Culture Rich Destinations South Africa

Heritage & Culture Travel Themes

Heritage and culture plays an important role in Africa. Each country have a unique culture that is rich and diverse and varies not only from one country to another, but within each country itself. The culture of each ethnic group centers on family and can be found in each group’s art, music and oral literature. From storytelling through oral literature to traditions, dialects, arts and music, indigenous culture persist. And we couldn’t agree more when Victoria falls guide describe the unification of communities. “In African culture, the “self” is not separate from the world, it is united and intermingled with the natural and social environment. It is through relations with one’s community and surroundings that an individual becomes a person of volition, whose actions and decisions affect the entire group rather than just oneself. There is a Xhosa proverb that is common to all African cultures and languages, “Umuntu ngumuntu ngabantu,” (“A person is a person through persons”).” Or as the saying goes, it takes a village to raise a child. We hope to take you on this journey to understand and appreciate African culture by highlighting cultural nuances, heritage and traditions of each country that seem to have tremendous influence in the world.

Heritage & Culture Travel Themes

Heritage and culture plays an important role in Africa. Each country have a unique culture that is rich and diverse and varies not only from one country to another, but within each country itself. The culture of each ethnic group centers on family and can be found in each group’s art, music and oral literature. From storytelling through oral literature to traditions, dialects, arts and music, indigenous culture persist. And we couldn’t agree more when Victoria falls guide describe the unification of communities. “In African culture, the “self” is not separate from the world, it is united and intermingled with the natural and social environment. It is through relations with one’s community and surroundings that an individual becomes a person of volition, whose actions and decisions affect the entire group rather than just oneself. There is a Xhosa proverb that is common to all African cultures and languages, “Umuntu ngumuntu ngabantu,” (“A person is a person through persons”).” Or as the saying goes, it takes a village to raise a child. We hope to take you on this journey to understand and appreciate African culture by highlighting cultural nuances, heritage and traditions of each country that seem to have tremendous influence in the world.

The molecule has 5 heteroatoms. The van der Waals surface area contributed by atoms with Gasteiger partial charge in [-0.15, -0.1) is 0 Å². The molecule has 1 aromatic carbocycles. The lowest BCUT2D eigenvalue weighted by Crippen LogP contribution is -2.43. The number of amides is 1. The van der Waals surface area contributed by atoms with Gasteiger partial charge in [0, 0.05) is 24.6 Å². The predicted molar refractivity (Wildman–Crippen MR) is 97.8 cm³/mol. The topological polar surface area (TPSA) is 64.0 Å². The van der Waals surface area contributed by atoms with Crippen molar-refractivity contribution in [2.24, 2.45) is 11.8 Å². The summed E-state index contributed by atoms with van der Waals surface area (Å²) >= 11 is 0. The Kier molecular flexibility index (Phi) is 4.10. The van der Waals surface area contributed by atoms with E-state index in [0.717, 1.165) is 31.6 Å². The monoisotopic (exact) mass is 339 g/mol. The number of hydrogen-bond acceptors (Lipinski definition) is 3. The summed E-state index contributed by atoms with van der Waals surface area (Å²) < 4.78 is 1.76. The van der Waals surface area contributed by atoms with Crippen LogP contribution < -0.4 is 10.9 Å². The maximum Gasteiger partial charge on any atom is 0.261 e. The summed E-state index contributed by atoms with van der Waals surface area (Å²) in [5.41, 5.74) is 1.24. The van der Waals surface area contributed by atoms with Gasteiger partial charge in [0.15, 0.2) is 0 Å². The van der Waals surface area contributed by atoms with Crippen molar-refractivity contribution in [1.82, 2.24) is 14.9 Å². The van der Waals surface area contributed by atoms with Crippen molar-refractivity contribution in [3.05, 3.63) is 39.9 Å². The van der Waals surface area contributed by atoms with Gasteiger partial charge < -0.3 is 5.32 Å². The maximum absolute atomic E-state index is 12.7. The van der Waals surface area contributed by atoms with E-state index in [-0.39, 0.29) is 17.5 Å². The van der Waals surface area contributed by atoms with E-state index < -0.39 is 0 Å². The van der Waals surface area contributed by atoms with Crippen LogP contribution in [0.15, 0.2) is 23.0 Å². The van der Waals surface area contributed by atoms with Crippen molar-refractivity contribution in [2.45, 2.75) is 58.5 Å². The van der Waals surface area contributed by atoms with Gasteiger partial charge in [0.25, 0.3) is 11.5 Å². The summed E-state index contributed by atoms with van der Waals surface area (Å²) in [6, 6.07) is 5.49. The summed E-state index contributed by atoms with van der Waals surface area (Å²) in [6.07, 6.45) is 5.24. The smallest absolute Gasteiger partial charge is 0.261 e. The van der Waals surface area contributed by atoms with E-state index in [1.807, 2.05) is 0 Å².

HUMAN ORIGINS
Fossil Hominid Sites of South Africa

The Fossil Hominid Sites of South Africa (dubbed the ‘Cradle of Humankind’) lies 45 km west of Johannesburg. It includes a number of caves and dig sites at 13 separate locations within an undulating landscape of low hills along a dolomitic limestone ridge. The importance of the area was discovered accidentally, as a result of fossil finds during limestone quarrying. Today the quarrying has ceased and the site is being excavated and explored more systematically for its scientific values. The whole area (470 km2) is under private ownership, and most of the excavation sites are not accessible to the general public. The world heritage site was extended in 2006 to include two more distant localities – the Taung Skull Fossil Site (which lies in Northwest Province about 350 km WSW of Sterkfontein), and the Makapan Valley (about 300 km to the north-east in Limpopo Province).

ROCK-ART & PRE-HISTORY - Maloti-Drakensberg Park (South Africa & Lesotho)

The Maloti-Drakensberg Mountains form a steep escarpment along South Africa’s border with the mountain kingdom of Lesotho. It is one of the five world heritage sites in Africa that satisfy the Convention’s natural and cultural criteria. From a cultural perspective it is outstanding for the wealth of its rock art heritage, created over a period of about 4,000 years by San hunter-gatherer people. The San and their ancestors have lived in rock shelters and caves in these mountains for about 8,000 years, producing an incredible quantity and variety of paintings right up until the time the last San were driven out (or killed) from the area a little over 100 years ago.